Thistle Foundation 

On the 23rd of April 2015 I went for a one on one consultation at The Thistle Foundation after about a year of not really doing anything after college ended. Thistle is a charity that supports people living with long-term conditions.

When I got there I sat down at reception and waited nervously. I didn’t really know why I was there. Not an a dismissive way, I honestly just didn’t know what I should do, what my priorities should be. I suppose that’s why I was there.

When the woman came down to fetch me, we walked through a cafe-looking “hub” area then a gym, with people who were working to improve their situation. It was already a good start and we hadn’t really even talked yet.

So we got to the room and sat down. I was asked “what matters to you?” rather than “what’s the matter with you?”. I had no idea how to answer. What was the matter with me had pretty much been the deciding factor in most things I’d done since I was 14. I knew I didn’t want to still be on the crutch but beyond that I had no real aspirations or goals and just realising that for myself, in that room was probably as important as any answer I could give.

I was told about a few of the courses that Thistle offers but despite knowing that I wanted to come back, I couldn’t decide on what to do.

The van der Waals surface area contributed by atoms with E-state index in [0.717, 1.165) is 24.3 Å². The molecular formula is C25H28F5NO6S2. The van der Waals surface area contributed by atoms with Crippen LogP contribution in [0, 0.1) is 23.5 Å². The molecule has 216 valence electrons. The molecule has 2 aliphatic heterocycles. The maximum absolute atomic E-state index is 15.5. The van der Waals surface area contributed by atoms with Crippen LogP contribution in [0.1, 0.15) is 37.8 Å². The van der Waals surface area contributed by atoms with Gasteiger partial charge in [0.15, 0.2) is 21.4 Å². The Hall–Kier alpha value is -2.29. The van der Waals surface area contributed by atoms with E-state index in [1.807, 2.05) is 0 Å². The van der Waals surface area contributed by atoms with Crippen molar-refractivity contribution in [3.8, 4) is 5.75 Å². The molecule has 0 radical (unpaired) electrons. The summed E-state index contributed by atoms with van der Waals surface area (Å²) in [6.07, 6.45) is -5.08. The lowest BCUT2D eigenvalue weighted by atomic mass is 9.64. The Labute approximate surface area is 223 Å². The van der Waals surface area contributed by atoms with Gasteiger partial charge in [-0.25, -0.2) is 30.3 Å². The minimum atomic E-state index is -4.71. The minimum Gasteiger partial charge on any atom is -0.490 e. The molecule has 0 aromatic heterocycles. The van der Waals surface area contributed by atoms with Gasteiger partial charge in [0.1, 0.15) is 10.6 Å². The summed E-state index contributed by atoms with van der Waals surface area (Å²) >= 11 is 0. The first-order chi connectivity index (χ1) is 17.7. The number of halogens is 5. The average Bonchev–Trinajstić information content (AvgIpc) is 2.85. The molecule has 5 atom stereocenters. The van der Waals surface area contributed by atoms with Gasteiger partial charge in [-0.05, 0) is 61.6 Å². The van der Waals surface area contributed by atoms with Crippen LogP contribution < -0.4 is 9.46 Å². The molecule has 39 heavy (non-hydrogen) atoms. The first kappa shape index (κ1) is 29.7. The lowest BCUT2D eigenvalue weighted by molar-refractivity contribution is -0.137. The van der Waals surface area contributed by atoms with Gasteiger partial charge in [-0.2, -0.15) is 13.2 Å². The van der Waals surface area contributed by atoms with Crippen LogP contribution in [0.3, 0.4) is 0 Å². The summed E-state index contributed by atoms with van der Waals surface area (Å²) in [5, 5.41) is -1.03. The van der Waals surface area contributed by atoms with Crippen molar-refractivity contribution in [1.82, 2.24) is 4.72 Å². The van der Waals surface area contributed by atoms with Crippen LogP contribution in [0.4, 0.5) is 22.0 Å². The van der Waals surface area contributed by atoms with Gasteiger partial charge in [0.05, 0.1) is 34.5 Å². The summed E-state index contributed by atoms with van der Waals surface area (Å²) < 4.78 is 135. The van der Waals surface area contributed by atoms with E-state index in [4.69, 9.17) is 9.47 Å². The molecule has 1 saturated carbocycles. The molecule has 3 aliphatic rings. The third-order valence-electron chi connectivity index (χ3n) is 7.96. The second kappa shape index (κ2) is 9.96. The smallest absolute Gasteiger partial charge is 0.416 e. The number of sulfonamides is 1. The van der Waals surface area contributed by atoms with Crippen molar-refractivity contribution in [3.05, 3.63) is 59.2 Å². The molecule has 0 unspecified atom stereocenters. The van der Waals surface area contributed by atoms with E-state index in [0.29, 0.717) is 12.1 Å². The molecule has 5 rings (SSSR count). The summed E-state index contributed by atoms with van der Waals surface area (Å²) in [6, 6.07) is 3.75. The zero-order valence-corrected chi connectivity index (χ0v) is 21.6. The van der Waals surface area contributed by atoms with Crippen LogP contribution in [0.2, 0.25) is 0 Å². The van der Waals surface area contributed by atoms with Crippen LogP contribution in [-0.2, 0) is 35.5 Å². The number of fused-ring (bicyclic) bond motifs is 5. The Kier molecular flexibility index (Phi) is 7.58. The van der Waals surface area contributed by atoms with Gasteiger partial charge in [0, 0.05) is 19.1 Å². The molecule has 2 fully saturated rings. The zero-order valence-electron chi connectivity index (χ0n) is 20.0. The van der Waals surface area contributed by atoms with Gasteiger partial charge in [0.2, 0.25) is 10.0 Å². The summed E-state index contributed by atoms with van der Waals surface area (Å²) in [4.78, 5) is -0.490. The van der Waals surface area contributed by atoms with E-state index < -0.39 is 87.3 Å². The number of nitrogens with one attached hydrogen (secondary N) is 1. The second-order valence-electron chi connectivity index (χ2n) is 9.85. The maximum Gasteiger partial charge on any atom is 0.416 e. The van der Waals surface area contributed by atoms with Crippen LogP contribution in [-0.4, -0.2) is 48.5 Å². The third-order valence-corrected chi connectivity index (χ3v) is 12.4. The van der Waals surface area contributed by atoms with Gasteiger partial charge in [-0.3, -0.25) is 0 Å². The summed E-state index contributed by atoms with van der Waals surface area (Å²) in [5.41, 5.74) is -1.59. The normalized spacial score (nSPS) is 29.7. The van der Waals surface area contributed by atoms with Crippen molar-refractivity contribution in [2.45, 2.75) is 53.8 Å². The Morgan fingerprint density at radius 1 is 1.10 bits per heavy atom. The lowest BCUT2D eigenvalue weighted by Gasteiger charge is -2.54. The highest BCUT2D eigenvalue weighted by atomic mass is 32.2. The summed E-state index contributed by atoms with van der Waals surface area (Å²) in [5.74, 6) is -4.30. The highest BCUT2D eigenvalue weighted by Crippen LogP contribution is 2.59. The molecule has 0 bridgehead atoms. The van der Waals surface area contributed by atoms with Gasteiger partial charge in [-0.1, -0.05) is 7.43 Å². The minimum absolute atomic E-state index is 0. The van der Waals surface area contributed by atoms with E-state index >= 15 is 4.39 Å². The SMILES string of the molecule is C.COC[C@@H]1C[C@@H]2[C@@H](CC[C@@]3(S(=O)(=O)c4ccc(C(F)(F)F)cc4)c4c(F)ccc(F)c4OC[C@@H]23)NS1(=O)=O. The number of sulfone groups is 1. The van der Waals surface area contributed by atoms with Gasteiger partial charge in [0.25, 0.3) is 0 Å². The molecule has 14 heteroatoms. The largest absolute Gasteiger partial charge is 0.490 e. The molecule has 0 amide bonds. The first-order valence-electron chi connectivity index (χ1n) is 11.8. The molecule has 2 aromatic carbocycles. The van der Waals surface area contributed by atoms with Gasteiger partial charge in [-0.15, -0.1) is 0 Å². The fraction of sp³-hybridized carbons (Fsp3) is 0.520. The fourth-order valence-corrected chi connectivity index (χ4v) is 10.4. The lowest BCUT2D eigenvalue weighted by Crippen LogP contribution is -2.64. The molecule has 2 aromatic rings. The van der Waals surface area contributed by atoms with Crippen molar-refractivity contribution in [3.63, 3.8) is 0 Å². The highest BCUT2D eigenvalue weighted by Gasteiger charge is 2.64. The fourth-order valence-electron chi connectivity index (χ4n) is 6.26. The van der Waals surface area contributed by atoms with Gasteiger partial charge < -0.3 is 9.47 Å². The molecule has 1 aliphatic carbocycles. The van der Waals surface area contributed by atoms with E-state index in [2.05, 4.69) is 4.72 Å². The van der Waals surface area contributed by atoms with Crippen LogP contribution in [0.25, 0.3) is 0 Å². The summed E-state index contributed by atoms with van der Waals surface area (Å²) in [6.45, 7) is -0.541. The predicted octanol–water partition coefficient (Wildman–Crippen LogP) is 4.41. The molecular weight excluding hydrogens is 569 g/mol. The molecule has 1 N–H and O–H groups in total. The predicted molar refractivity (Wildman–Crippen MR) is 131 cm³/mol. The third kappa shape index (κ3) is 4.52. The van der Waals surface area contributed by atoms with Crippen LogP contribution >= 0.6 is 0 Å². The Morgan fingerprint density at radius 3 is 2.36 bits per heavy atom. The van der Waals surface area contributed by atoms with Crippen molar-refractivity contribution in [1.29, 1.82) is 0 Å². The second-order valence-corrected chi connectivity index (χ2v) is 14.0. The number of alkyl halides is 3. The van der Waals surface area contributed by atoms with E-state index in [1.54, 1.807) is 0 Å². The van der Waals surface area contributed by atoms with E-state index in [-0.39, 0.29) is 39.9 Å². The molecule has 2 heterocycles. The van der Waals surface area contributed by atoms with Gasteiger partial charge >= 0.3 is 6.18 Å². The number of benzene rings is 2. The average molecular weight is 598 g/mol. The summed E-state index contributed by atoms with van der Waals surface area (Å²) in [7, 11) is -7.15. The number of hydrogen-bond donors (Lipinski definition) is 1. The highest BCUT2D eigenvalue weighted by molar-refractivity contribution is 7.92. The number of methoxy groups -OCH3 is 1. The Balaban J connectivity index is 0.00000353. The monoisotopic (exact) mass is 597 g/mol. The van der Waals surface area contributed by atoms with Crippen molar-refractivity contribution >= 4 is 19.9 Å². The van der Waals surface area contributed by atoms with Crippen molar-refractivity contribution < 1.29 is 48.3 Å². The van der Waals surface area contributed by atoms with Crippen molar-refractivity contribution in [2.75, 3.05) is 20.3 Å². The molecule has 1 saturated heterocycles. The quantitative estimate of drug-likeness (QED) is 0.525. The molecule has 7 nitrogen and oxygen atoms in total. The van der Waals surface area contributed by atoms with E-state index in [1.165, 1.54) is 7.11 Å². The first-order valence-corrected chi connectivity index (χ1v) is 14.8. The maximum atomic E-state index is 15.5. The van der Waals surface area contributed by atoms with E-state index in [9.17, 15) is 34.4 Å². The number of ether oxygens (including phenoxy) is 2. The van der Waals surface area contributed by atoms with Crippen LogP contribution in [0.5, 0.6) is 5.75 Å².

I did go back. In fact, as of now, I’ve been going back at least once a week for almost 3 years. First for support, I did a 10 week lifestyle management course and by week 5 or 6 I felt comfortable enough to try and go to Thistle without the crutch. It went ok so I tried it again and it went from there.

When the course ended we discussed what I should do next, eventually settling on an exercise based course since I was trying not to use the crutch.

That lasted another 10 weeks and featured support from 3 of the physiotherapists I’d worked with over the years. It was really weird, I felt like so much had changed since I saw them last.

I got to be like,“Look, no crutches”

My friend got a job in America coaching tennis over the summer so a couple of friends and I decided to go and visit. For me it was also a perfect opportunity to test my new non-crutch-needing skills.